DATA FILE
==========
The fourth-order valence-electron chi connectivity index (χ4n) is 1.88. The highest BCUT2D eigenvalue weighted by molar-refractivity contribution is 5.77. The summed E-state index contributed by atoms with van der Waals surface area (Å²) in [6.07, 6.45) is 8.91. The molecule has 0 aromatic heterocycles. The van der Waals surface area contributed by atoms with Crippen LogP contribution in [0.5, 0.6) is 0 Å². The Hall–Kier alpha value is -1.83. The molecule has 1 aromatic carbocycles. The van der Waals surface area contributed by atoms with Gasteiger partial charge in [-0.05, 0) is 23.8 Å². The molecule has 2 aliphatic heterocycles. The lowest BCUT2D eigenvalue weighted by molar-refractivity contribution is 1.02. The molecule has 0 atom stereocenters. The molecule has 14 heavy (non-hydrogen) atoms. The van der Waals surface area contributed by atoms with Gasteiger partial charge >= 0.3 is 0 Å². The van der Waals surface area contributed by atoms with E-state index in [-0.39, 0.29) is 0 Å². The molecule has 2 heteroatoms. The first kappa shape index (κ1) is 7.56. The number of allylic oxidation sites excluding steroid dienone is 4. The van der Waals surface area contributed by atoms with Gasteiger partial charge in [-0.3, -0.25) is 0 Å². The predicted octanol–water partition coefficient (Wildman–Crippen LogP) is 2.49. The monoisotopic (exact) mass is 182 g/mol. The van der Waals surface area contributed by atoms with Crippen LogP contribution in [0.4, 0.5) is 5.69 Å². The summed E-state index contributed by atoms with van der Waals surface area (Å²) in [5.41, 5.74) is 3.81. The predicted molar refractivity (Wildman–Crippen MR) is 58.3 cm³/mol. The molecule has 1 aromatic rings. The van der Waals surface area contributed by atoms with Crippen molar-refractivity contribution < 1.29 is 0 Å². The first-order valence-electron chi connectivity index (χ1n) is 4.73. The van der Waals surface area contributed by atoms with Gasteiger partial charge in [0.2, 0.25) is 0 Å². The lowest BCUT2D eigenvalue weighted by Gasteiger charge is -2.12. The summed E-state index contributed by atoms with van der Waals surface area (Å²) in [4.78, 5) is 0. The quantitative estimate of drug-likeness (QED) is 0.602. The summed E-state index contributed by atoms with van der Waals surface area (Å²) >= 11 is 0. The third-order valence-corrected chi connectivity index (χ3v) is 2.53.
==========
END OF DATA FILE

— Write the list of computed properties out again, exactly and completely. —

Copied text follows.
The fourth-order valence-electron chi connectivity index (χ4n) is 1.88. The highest BCUT2D eigenvalue weighted by molar-refractivity contribution is 5.77. The summed E-state index contributed by atoms with van der Waals surface area (Å²) in [6.07, 6.45) is 8.91. The molecule has 0 aromatic heterocycles. The van der Waals surface area contributed by atoms with Crippen LogP contribution in [0.5, 0.6) is 0 Å². The Hall–Kier alpha value is -1.83. The molecule has 1 aromatic carbocycles. The van der Waals surface area contributed by atoms with Gasteiger partial charge in [-0.05, 0) is 23.8 Å². The molecule has 2 aliphatic heterocycles. The lowest BCUT2D eigenvalue weighted by molar-refractivity contribution is 1.02. The molecule has 0 atom stereocenters. The molecule has 14 heavy (non-hydrogen) atoms. The van der Waals surface area contributed by atoms with Gasteiger partial charge >= 0.3 is 0 Å². The van der Waals surface area contributed by atoms with E-state index in [-0.39, 0.29) is 0 Å². The molecule has 2 heteroatoms. The first kappa shape index (κ1) is 7.56. The number of allylic oxidation sites excluding steroid dienone is 4. The van der Waals surface area contributed by atoms with Gasteiger partial charge in [-0.3, -0.25) is 0 Å². The predicted octanol–water partition coefficient (Wildman–Crippen LogP) is 2.49. The monoisotopic (exact) mass is 182 g/mol. The van der Waals surface area contributed by atoms with Crippen LogP contribution in [0.4, 0.5) is 5.69 Å². The summed E-state index contributed by atoms with van der Waals surface area (Å²) in [5.41, 5.74) is 3.81. The predicted molar refractivity (Wildman–Crippen MR) is 58.3 cm³/mol. The molecule has 1 aromatic rings. The van der Waals surface area contributed by atoms with Crippen molar-refractivity contribution < 1.29 is 0 Å². The first-order valence-electron chi connectivity index (χ1n) is 4.73. The van der Waals surface area contributed by atoms with Gasteiger partial charge in [0.2, 0.25) is 0 Å². The lowest BCUT2D eigenvalue weighted by Gasteiger charge is -2.12. The summed E-state index contributed by atoms with van der Waals surface area (Å²) in [4.78, 5) is 0. The quantitative estimate of drug-likeness (QED) is 0.602. The summed E-state index contributed by atoms with van der Waals surface area (Å²) >= 11 is 0. The third-order valence-corrected chi connectivity index (χ3v) is 2.53.